Taxonomy term

agi

Energy Notes: July 2007-2008

Oil and petroleum imports data are preliminary numbers taken from the American Petroleum Institute’s Monthly Statistical Report. For more information visit www.api.org.

 
20 Nov 2008

Mineral Resource of the Month: Cultured Quartz Crystal

Cultured quartz crystal, also known as electronic-grade quartz crystal, is single-crystal quartz that has properties that make it uniquely useful in electronic circuits for precise filtration, frequency control and timing for consumer and military use. Common uses for cultured quartz crystal include aerospace hardware, commercial and military navigational instruments, computers, clocks, games, television receivers, toys and communications equipment like cell phones.

 
20 Nov 2008

Mineral Resource of the Month: Graphite

Graphite, a grayish black opaque mineral with a metallic luster, is one of four forms of pure crystalline carbon (the others are carbon nanotubes, diamonds and fullerenes). It is one of the softest minerals and it exhibits perfect basal (one-plane) cleavage. Graphite is the most electrically and thermally conductive of the nonmetals, and it is chemically inert. 

 
20 Oct 2008

Energy Notes: June 2007-2008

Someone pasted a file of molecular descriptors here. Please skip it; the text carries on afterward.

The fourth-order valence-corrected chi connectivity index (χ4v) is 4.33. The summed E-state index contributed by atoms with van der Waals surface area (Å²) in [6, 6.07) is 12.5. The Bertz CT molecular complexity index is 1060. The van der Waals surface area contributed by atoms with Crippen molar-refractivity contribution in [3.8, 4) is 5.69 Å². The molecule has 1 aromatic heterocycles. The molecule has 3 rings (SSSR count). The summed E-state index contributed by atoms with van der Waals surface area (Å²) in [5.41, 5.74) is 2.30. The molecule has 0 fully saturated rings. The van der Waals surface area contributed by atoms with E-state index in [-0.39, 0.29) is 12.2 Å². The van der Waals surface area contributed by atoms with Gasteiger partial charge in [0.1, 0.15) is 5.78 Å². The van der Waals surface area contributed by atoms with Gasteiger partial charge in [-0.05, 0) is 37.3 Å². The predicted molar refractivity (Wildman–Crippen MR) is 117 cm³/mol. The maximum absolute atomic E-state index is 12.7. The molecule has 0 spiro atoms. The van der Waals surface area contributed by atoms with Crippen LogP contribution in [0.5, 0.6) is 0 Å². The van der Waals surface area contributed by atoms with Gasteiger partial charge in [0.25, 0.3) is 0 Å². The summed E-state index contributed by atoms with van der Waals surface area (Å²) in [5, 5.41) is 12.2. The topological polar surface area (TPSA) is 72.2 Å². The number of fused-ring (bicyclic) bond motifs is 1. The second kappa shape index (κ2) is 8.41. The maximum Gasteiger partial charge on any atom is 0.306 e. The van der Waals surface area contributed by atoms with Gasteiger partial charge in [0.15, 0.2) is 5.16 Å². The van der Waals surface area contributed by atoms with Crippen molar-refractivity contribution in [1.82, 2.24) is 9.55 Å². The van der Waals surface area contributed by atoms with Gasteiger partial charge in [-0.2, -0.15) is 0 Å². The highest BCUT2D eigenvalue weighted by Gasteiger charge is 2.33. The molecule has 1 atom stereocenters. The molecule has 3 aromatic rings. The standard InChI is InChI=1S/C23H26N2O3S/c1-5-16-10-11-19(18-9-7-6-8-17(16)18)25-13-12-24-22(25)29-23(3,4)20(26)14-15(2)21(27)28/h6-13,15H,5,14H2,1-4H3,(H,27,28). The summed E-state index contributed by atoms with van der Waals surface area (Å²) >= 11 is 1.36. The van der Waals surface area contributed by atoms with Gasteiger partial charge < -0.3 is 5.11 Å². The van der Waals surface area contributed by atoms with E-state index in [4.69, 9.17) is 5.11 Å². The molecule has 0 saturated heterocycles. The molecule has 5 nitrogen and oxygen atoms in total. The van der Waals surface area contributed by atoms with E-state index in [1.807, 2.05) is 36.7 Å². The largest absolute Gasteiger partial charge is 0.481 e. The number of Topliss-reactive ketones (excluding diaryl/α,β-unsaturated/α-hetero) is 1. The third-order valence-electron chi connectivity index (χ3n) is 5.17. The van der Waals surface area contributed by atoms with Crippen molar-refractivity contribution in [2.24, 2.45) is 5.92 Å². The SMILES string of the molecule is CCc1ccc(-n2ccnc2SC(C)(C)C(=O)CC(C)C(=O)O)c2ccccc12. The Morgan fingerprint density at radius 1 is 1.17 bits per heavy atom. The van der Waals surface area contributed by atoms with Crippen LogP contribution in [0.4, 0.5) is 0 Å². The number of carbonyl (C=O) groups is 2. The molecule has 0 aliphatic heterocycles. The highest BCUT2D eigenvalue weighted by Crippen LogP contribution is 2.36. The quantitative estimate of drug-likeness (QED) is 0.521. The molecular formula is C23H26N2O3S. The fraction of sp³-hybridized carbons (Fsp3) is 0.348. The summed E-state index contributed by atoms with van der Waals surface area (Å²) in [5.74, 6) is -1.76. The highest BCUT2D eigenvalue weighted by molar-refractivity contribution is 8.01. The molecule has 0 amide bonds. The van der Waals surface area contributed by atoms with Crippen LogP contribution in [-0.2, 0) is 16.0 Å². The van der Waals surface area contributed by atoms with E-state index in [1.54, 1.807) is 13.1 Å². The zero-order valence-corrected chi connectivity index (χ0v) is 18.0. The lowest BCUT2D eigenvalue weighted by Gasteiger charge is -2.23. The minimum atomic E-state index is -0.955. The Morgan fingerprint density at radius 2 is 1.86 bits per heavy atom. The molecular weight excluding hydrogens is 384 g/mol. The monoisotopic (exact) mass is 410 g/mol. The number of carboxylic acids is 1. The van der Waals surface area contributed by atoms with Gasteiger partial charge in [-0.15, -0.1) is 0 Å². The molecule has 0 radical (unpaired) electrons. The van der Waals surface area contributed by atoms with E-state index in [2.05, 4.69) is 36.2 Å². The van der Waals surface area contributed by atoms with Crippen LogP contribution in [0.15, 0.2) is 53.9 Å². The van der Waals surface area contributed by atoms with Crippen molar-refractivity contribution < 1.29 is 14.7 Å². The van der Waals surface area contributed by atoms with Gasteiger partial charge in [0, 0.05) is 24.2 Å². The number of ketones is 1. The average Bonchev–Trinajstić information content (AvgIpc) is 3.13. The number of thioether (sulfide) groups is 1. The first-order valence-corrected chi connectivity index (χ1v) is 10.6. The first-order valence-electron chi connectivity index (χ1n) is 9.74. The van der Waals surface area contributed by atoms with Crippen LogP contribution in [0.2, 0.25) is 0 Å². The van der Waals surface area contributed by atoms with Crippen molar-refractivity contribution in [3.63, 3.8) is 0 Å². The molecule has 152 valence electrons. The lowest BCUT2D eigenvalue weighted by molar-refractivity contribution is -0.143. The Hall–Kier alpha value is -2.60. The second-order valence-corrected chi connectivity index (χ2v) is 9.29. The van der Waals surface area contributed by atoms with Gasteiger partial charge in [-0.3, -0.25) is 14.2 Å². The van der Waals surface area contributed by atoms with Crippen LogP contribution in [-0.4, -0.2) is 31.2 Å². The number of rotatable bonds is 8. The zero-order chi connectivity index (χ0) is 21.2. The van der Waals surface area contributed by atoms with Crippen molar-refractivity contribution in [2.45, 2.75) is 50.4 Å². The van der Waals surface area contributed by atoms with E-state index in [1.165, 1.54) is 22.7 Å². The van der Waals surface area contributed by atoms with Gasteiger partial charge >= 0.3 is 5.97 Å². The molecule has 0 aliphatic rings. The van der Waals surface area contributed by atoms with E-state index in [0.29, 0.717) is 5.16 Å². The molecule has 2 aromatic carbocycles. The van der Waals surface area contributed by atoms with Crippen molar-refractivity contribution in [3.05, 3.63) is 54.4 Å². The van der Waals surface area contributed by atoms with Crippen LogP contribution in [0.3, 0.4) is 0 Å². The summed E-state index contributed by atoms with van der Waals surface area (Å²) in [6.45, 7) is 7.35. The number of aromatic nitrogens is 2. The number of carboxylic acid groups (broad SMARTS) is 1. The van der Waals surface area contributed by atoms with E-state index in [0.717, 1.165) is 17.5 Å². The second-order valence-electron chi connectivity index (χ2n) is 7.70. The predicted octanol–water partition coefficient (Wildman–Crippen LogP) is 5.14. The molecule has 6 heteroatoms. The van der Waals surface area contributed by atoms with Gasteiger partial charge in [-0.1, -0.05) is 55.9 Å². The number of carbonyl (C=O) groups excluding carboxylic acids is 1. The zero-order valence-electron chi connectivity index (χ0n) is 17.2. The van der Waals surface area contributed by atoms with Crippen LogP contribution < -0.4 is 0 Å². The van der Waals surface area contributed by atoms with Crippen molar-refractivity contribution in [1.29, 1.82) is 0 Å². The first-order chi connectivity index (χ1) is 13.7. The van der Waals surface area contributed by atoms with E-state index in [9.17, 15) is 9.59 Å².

Oil and petroleum imports data are preliminary numbers taken from the American Petroleum Institute’s Monthly Statistical Report. For more information visit www.api.org.

 
20 Oct 2008

Energy Notes: May 2007-2008

Oil and petroleum imports data are preliminary numbers taken from the American Petroleum Institute’s Monthly Statistical Report. For more information visit www.api.org.

20 Sep 2008

Mineral Resource of the Month: Antimony

Today, antimony is used in everything from flame retardants, batteries, ceramics and glass. About 40 percent of the primary antimony consumed in the United States goes into flame retardants, chemicals that when applied to or coated on a variety of materials (such as aircraft, automotive seat covers and children’s clothing and toys) make them more resistant to combustion. The remainder is used primarily in glass for television picture tubes and computer monitors, in pigments, in stabilizers and catalysts for plastics, and in ammunition, cable coverings, friction bearings, lead-acid batteries, pewter and solders. 

 
12 Sep 2008

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